On December 23rd, 2002, my mom got a phone call from my dermatologist. The biopsy, one we basically begged her to take a few weeks earlier, came back positive. Melanoma. My bout with cancer was brief, compared to some. It lasted only months before remission was declared and my future felt more secure again. It’s funny how people minimize their experiences, and I’m no different. Still, this post isn’t meant to be about my “little” bit of cancer. It’s meant to be about my hair.
I didn’t lose all of it in those few months, but enough fell out that I grew self-conscious about the spots. A black Nike ear warmer that I owned covered the most obvious places, so I wore it every day, from the time I came back to school to well into April, when fuzz replaced the bald bits. Over the course of a few months I systematically cropped my hair shorter, from mid-back length to shoulder length to chin length, hiding the formerly healthy, now frayed and frazzled ends that I’d never dyed and barely blow dried. Shorter hair made it easier to ignore, easier to go about my day without thinking about the next treatment or check in. My remission coincided with the end of school, and I wore baseball hats and swim caps for most of the summer. My hair grew back out darker, but mostly the same as it had before.
Before cancer, I did nothing with my hair. After cancer, I still do nothing to it. Mostly, hair is something that I deal with. Its length is not my symbol of power, or of how womanly I am. If it gets past my shoulders I instantly gain the intense desire to chop it all off again. I grew it long for my wedding specifically so my stepmother could put it in a French twist, ensuring that my hair would leave me the fuck alone for the entire day—even short hair gets ideas about where it should be versus where you want it to be. Once we got back from our honeymoon, I chopped it short again.
Cutting my hair off is not a challenge. I’ve never cared about the length of my hair—the first time I’d buzzed most of it off had been five years earlier in middle school and I didn’t give a second thought to the many, many inches of hair that fell to the floor that day. Instead, I felt free of the constant hair in my face or tight ponytails—my only quick option for dealing with said hair in my face. What did upset me, during my treatment, were the funky spots of hair, the patches, the feeling that everyone could spot the different lengths. Even now there is a hair on the crown of my head, which my husband jokes is my crazy witch hair: a wiry, jet-black strand that grows straight up. Had someone, anyone, come forward so many years ago and said, “Just shave it and get a wig,” I’d have done it without blinking. I didn’t even realize it could be an option. Wigs seemed relegated to those who had no choice in their baldness. Clearly, I would have to deal with the in-between states just like any other patient, though I never saw anyone else in that transitory phase. Luckily, I didn’t have to travel that road very long.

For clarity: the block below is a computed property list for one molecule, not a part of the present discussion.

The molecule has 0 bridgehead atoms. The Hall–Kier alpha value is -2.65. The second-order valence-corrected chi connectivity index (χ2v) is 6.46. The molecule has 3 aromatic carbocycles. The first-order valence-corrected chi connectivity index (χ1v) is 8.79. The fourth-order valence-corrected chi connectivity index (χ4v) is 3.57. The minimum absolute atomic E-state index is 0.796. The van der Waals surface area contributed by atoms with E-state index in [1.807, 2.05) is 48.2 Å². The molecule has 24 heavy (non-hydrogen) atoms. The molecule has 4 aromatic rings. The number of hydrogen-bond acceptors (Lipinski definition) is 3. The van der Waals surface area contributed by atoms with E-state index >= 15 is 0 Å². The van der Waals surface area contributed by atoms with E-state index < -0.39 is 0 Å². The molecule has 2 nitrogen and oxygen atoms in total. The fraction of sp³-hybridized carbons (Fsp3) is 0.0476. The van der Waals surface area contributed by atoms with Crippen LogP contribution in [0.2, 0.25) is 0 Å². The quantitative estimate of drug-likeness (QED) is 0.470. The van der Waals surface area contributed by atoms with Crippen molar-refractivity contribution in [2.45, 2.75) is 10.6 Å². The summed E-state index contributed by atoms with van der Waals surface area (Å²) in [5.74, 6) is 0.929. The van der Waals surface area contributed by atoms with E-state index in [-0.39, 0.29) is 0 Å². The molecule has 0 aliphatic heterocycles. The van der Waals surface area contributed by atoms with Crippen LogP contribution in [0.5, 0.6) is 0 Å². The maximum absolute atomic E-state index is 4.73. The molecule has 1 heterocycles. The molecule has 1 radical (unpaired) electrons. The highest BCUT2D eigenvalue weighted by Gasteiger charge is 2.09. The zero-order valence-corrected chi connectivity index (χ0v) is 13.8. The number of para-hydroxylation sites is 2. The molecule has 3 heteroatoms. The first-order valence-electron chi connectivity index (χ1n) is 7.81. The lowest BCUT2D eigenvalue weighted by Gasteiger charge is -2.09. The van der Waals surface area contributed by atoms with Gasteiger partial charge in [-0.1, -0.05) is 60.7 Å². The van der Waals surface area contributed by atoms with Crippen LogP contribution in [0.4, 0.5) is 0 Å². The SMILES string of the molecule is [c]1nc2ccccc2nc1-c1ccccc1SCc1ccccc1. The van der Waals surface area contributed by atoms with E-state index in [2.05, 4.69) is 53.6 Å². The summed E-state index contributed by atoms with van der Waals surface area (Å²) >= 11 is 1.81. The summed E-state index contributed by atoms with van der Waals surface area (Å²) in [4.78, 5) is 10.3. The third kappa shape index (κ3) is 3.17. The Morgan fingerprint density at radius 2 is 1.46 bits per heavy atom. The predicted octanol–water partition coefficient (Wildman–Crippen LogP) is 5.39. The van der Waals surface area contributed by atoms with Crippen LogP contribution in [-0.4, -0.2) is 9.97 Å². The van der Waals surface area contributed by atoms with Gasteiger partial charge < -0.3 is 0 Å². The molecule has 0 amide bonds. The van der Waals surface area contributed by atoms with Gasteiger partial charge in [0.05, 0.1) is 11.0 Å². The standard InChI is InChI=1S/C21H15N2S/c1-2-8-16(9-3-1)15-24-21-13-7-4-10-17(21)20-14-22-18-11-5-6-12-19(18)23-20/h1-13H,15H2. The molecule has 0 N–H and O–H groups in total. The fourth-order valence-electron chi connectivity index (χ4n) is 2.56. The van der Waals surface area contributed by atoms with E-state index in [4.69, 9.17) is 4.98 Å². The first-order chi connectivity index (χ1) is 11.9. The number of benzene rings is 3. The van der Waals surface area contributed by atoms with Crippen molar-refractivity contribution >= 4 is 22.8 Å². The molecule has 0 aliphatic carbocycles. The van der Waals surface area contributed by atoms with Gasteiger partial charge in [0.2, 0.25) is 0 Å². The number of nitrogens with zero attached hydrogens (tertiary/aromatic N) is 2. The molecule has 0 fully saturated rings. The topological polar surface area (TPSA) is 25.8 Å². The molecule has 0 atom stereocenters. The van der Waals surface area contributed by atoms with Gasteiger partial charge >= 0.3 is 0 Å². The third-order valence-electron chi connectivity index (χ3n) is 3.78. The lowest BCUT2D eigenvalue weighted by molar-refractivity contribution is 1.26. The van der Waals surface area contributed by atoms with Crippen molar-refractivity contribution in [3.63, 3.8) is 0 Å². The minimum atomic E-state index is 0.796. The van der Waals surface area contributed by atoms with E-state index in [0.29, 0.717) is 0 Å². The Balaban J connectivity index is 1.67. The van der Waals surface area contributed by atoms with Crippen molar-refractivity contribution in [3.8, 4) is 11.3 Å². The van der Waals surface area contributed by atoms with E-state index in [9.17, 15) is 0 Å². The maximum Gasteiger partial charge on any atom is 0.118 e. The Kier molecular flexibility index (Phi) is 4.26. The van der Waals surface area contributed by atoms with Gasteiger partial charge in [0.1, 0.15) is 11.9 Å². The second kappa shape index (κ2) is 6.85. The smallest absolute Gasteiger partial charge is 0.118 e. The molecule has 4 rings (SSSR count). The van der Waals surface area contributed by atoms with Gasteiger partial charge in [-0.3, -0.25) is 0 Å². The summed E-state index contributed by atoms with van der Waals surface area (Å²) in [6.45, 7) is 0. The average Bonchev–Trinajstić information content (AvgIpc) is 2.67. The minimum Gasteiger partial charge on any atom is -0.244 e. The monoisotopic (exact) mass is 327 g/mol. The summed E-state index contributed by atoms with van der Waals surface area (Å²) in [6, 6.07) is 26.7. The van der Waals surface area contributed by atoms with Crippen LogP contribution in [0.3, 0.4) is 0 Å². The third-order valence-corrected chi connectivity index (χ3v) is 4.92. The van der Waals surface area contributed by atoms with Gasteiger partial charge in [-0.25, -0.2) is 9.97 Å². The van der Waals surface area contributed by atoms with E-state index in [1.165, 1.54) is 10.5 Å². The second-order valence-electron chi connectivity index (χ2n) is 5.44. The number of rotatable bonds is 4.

I’ve always thought about donating my hair, especially in the winter when I forget to cut it for months at a time. Most of the time I became impatient, unable to wait for my hair to get long enough. Until this year. When I came onto A Practical Wedding as an intern in late February, one of my first projects was helping to put together designs for the campaign with Pantene Beautiful Lengths. Something Maddie said in her original post struck me, and really solidified my decision to commit to this cause.
“The thought process is something like: As if the chemo and the radiation and the horrible, horrible steroids aren’t enough, now I get to look like a cancer patient instead of just feeling like one.”
This is the exact feeling that I had so many years ago, but I believed it was just how things went, not a changeable option. And that’s all that I wanted back then: options. I was in a place where my entire future had been whittled down to whether a biopsy came back positive or negative. Visit a college? Well, let’s wait for those blood test results first. All I wanted was some better options. So in August I donated nearly a foot of hair, in hopes that I can help someone reclaim their options when it comes to how they look. Because yeah, I don’t give a crap about how my hair looks, but I am always grateful that I still have a choice in the matter.
This post was not sponsored by Pantene Beautiful Lengths, but we were so moved by the staff commitment to this project that we decided their stories belonged in the campaign too. Thank you for sharing your story, Lucy!